What's so disturbing about a 9-year-old girl showing up by herself at the entrance to Charisse's apartment late at night in New York City?

 

I never read the book, but I'd love to see the original *La Mort du cygne* (1938). Supposed to be much darker, with no happy ending. That *is* a hint, tcmprogrammr!

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I just put in a request for La Mort Du Sygne for showing on their foreign film

series... To get back to creepy Margaret - another thing she lived with Danny Thomas

who wasn't even related to her in the film.. yes she did walk about New York at night

and then cried tears of unrequited love when Cyd Charisse ignored her...and I like the two

vicious friends who betrayed her - what a great film !!!!!

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*...she lived with Danny Thomas who wasn't even related to her in the film...*

 

Might not have happened much in the real world, but it seemed to be commonplace in the golden age of Hollywood. She played orphans in eleven movies. :-( No wonder I cry in nearly every one.

 

And please, no more references to "creepy Margaret", just "creepy Meg" or "odd Tootie". I have my reputation to uphold as her staunchest defender around here. :-)

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> {quote:title=RainingViolets101 wrote:}{quote}

> That's the film where her creepiness became full-blown

> theres also something disturbing in her attitude toward

> Cyd Charise's character that goes a little bit beyond hero worship

> to me The Unfinished Dance is a study of a future assasin in the making..

 

True enough. I'm actually surprised they could get away with some of those things back in the 50's, although of course these things wouldn't seem shocking at all in a movie made today.

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What you're all discussing (Margaret O'Brien's Tootie behavior) is precisely one of the reasons this movie is so great.

 

Real life kids LOVE imagining horrible things (like Tootie's "killing" the neighbor, or burying her dead dolls) --- it helps them take control of fear. Now, I love me some Shirley Temple, but would anyone honestly want to spend any real amount of time with a child like that? While she's tapdancing her way down the top of the dinner table, you can find me with Margaret in the garden burying the dead dolls.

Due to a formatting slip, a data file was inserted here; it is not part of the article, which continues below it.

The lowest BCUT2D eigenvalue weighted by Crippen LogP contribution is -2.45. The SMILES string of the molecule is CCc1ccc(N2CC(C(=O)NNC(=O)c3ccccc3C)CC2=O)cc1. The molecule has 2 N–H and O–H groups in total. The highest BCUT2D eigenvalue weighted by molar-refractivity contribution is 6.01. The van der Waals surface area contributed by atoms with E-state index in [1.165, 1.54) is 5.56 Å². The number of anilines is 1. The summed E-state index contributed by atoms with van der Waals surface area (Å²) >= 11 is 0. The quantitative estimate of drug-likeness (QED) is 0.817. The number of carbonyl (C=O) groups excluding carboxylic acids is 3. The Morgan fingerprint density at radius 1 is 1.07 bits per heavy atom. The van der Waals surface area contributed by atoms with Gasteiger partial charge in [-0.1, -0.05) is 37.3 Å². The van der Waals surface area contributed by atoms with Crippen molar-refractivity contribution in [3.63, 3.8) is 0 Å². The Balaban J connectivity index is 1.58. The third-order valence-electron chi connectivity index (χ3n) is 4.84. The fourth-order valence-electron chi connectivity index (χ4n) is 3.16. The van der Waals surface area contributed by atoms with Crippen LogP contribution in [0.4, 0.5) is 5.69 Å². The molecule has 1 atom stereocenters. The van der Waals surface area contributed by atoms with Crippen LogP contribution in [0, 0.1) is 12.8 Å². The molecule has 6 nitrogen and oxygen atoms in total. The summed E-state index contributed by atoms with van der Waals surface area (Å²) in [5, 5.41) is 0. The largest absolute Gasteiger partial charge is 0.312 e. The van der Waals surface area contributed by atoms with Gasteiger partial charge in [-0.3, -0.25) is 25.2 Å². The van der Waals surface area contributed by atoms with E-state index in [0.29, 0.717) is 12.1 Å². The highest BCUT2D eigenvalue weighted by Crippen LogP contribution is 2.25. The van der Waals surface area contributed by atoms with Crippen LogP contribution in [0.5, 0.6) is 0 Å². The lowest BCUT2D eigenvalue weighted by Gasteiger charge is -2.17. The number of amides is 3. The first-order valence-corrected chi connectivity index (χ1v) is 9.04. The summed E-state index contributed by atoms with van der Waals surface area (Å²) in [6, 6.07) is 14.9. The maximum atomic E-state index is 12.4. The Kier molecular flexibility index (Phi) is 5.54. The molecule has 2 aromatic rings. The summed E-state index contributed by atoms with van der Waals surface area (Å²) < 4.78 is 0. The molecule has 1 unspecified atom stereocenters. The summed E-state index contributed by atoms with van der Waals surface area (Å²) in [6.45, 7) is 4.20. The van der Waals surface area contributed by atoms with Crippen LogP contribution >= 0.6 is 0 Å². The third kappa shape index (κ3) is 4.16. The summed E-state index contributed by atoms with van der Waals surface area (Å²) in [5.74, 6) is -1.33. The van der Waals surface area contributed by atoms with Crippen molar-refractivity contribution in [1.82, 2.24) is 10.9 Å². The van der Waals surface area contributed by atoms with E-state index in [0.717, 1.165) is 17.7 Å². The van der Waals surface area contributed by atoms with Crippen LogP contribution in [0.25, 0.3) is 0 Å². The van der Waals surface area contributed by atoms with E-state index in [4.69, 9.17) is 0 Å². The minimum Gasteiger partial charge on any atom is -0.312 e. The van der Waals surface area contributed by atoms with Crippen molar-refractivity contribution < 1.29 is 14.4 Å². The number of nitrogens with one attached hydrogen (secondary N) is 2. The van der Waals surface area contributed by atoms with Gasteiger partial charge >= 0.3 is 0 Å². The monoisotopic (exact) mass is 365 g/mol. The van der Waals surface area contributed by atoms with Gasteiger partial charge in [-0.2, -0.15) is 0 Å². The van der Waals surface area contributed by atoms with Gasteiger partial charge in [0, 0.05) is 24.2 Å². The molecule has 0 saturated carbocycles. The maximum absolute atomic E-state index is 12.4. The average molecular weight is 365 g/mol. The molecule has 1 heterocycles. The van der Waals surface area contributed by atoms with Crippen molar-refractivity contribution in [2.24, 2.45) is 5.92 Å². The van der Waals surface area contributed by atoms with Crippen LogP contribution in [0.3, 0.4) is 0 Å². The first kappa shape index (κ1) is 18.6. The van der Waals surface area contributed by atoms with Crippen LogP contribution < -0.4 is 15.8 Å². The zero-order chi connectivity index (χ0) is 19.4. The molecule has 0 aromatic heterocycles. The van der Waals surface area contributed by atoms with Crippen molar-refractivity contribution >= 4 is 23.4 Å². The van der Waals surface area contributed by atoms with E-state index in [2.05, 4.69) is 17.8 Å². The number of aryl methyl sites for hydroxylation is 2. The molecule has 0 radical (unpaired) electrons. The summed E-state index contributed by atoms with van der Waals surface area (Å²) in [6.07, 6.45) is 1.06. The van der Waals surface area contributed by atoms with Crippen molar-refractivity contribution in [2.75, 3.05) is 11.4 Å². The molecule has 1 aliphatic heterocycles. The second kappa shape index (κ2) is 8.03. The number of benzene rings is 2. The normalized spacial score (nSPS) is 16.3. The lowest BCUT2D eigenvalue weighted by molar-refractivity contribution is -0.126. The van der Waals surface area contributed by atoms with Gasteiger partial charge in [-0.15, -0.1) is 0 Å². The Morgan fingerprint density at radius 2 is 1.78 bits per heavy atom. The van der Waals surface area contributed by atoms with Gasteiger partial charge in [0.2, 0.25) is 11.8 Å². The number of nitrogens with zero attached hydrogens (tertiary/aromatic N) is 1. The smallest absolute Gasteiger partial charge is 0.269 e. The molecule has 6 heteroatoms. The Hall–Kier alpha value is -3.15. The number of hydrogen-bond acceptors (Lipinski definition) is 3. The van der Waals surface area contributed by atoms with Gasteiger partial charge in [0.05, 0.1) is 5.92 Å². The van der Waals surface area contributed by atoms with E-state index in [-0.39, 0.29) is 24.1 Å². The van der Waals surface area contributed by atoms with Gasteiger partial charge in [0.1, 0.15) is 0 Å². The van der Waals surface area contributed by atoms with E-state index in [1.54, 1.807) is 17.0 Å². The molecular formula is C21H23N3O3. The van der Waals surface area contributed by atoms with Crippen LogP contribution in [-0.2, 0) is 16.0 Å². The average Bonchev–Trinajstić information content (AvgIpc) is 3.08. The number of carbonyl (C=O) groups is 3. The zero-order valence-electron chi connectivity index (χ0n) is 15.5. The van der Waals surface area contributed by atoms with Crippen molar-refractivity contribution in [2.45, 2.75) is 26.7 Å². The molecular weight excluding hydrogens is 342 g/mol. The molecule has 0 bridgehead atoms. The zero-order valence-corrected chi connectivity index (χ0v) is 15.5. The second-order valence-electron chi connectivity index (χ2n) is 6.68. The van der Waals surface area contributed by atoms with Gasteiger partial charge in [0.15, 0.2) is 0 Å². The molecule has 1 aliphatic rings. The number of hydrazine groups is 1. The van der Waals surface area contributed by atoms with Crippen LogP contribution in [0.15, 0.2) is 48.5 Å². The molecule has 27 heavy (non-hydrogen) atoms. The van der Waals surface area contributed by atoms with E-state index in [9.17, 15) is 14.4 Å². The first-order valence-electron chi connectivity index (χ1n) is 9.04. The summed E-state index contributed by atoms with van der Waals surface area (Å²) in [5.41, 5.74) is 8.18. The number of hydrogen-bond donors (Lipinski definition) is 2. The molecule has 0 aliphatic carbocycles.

Not to say that most real kids have choreographed a cake walk with Judy Garland...... ;).

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*What you're all discussing (Margaret O'Brien's Tootie behavior) is precisely one of the reasons this movie is so great.*

 

Exactly! I hated the movie when I was a kid (wasn't a fan of musicals back then), but years later when I watched it, I realized O'Brien stole the show. And I don't think anyone else then or now could have done better.

 

*...Shirley Temple, but would anyone honestly want to spend any real amount of time with a child like that?*

 

No, I always found her movies *much* scarier than Tootie or Meg. Really.

 

*...kids LOVE imagining horrible things ... it helps them take control of fear.*

 

I never thought about it. Growing up in the military, I knew *much* stranger kids than her. :-)

 

Five-year-olds choreographing cakewalks? Absolutely! Suffered through quite a few performances myself.

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> {quote:title=ChipHeartsMovies wrote:}{quote}

> Real life kids LOVE imagining horrible things (like Tootie's "killing" the neighbor, or burying her dead dolls) --- it helps them take control of fear. Now, I love me some Shirley Temple, but would anyone honestly want to spend any real amount of time with a child like that? While she's tapdancing her way down the top of the dinner table, you can find me with Margaret in the garden burying the dead dolls.

>

 

You know, Chip, you're probably right about that. How soon we forget sometimes! ;)